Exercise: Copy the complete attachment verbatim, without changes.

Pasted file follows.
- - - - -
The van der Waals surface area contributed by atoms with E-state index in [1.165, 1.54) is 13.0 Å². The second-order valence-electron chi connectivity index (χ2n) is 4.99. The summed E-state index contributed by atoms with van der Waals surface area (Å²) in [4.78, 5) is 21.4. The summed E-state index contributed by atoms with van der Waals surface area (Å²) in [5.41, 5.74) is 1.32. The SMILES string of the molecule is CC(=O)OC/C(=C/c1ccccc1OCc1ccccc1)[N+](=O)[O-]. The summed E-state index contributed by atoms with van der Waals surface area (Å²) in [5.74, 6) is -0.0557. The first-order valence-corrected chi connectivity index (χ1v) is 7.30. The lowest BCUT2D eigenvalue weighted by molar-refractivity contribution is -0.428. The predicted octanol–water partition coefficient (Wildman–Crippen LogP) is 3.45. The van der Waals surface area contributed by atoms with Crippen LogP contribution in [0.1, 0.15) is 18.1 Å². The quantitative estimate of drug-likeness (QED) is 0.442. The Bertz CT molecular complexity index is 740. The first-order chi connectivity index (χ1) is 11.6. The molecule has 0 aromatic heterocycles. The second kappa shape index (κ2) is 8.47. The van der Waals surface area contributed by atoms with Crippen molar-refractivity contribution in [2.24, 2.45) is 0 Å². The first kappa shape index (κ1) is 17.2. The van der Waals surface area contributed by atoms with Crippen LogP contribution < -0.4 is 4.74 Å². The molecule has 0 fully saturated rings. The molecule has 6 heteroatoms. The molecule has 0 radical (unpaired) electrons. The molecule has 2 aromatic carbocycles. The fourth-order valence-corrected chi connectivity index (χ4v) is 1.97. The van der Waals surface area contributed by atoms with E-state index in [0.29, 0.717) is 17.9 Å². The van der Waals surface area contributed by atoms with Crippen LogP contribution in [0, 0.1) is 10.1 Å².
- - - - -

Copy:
The van der Waals surface area contributed by atoms with E-state index in [1.165, 1.54) is 13.0 Å². The second-order valence-electron chi connectivity index (χ2n) is 4.99. The summed E-state index contributed by atoms with van der Waals surface area (Å²) in [4.78, 5) is 21.4. The summed E-state index contributed by atoms with van der Waals surface area (Å²) in [5.41, 5.74) is 1.32. The SMILES string of the molecule is CC(=O)OC/C(=C/c1ccccc1OCc1ccccc1)[N+](=O)[O-]. The summed E-state index contributed by atoms with van der Waals surface area (Å²) in [5.74, 6) is -0.0557. The first-order valence-corrected chi connectivity index (χ1v) is 7.30. The lowest BCUT2D eigenvalue weighted by molar-refractivity contribution is -0.428. The predicted octanol–water partition coefficient (Wildman–Crippen LogP) is 3.45. The van der Waals surface area contributed by atoms with Crippen LogP contribution in [0.1, 0.15) is 18.1 Å². The quantitative estimate of drug-likeness (QED) is 0.442. The Bertz CT molecular complexity index is 740. The first-order chi connectivity index (χ1) is 11.6. The molecule has 0 aromatic heterocycles. The second kappa shape index (κ2) is 8.47. The van der Waals surface area contributed by atoms with Crippen molar-refractivity contribution in [2.24, 2.45) is 0 Å². The first kappa shape index (κ1) is 17.2. The van der Waals surface area contributed by atoms with Crippen LogP contribution < -0.4 is 4.74 Å². The molecule has 0 fully saturated rings. The molecule has 6 heteroatoms. The molecule has 0 radical (unpaired) electrons. The molecule has 2 aromatic carbocycles. The fourth-order valence-corrected chi connectivity index (χ4v) is 1.97. The van der Waals surface area contributed by atoms with E-state index in [0.29, 0.717) is 17.9 Å². The van der Waals surface area contributed by atoms with Crippen LogP contribution in [0, 0.1) is 10.1 Å².